5. Take it Slowly at Iftar

When you are fasting, the digestive tract and in fact your entire system is doing repairs and system updates so to speak. Once you break your fast at iftar, your stomach will need you adjust to the reintroduction of food slowly. So, take it slow at iftar. You wouldn’t expect your computer to turn on in one second after you have updated the system.

Similarly, your body needs time to adjust to the reintroduction to food. The sunnah (tradition) of the Prophet was to eat an odd number of dates when breaking his fast at iftar. Then pray Maghrib. There is a lot of wisdom in this even though it is only recommended practice. Once you break your fast then pray, then your stomach has been given some time to begin digestion, and you can feel free to eat a bigger meal.

6. Drink Water

Fasting can lead to some pretty serious dehydration if you do not pay attention to what you drink in the non-fasting hours of the day. Cracked lips, dark circles under eyes, and headaches are all signs of dehydration. To avoid this as much as possible, try to drink as much water as you can during the non-fasting hours.

Drinking caffeinated sodas or coffee and tea can intensify dehydration if you are drinking them instead of water. These liquids are diuretics, meaning the squeeze extra water from your body instead of adding it. One soda every now and then won’t hurt, but make water the majority of what you drink.

7. Know that it Gets Easier

For someone who has never fasted a day in her/his life, fasting can be a challenge. It is a test of self-discipline and stamina that many of us who are not heritage Muslims will have never faced until our first Ramadan.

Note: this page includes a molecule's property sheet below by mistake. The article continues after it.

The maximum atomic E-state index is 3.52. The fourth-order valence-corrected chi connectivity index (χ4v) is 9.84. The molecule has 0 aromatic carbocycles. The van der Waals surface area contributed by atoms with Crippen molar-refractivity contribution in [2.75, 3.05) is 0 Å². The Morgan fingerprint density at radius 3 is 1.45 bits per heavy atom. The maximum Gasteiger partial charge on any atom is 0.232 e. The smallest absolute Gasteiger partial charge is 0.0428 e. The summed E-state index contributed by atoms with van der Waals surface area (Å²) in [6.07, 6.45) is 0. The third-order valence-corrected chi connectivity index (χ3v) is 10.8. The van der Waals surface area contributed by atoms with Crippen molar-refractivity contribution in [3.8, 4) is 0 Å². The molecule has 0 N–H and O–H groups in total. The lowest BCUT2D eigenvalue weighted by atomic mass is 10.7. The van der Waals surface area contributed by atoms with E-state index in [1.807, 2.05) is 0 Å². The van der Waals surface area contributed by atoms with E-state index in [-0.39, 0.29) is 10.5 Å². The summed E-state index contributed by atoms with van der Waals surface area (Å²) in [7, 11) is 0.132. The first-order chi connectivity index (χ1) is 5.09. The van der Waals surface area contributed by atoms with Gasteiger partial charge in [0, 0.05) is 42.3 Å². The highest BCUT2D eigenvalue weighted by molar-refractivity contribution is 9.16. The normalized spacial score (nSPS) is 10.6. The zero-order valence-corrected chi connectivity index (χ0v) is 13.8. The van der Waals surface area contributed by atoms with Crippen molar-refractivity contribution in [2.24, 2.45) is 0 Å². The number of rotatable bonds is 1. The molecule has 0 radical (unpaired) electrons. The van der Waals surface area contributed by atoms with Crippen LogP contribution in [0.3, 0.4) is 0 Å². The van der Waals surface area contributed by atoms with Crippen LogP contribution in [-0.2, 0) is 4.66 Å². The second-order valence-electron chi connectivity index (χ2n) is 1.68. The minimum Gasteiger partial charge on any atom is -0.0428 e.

You will be tempted to think that fasting will always be as hard as it is at first. But as the days and weeks go by, you will become acclimated. For some converts, it might take longer than it does for others, but it will happen, inshaAllah. With time things always get easier. And with hardship is ease.

8. Don’t be Hard on Yourself

You can only do what you are capable of. Know that Allah is The Most Forgiving. If you slip, don’t beat yourself up. Pick yourself up, talk to Allah about your intention and desire to achieve the fast. Ask Him for strength and ease. And keep going. Allah loves those who turn to Him in repentance and He runs to those who walk toward Him. Take it slowly, and forgive yourself for the bumps along the way. After all, the religion wasn’t revealed in a day. And you can’t expect yourself to get the hang of fasting overnight.

But know that if you do Ramadan right, with the right intentions, you will be hungry, but your soul will feel full of peace and contentment like you have never known before. This feeling will make fasting addictive. And the reward you will receive from Allah will make it beyond worth it.

A word of caution: If you have a medical condition, consult your doctor before you attempt fasting. Not everyone is required to fast if they are not physically capable.

About Theresa Corbin
Theresa Corbin is the author of The Islamic, Adult Coloring Book and co-author of The New Muslim’s Field Guide. Corbin is a French-creole American and Muslimah who converted in 2001. She holds a BA in English Lit and is a writer, editor, and graphic artist who focuses on themes of conversion to Islam, Islamophobia, women's issues, and bridging gaps between peoples of different faiths and cultures. She is a regular contributor for AboutIslam.net and Al Jumuah magazine. Her work has also been featured on CNN and Washington Post, among other publications. Visit her blog, islamwich, where she discusses the intersection of culture and religion.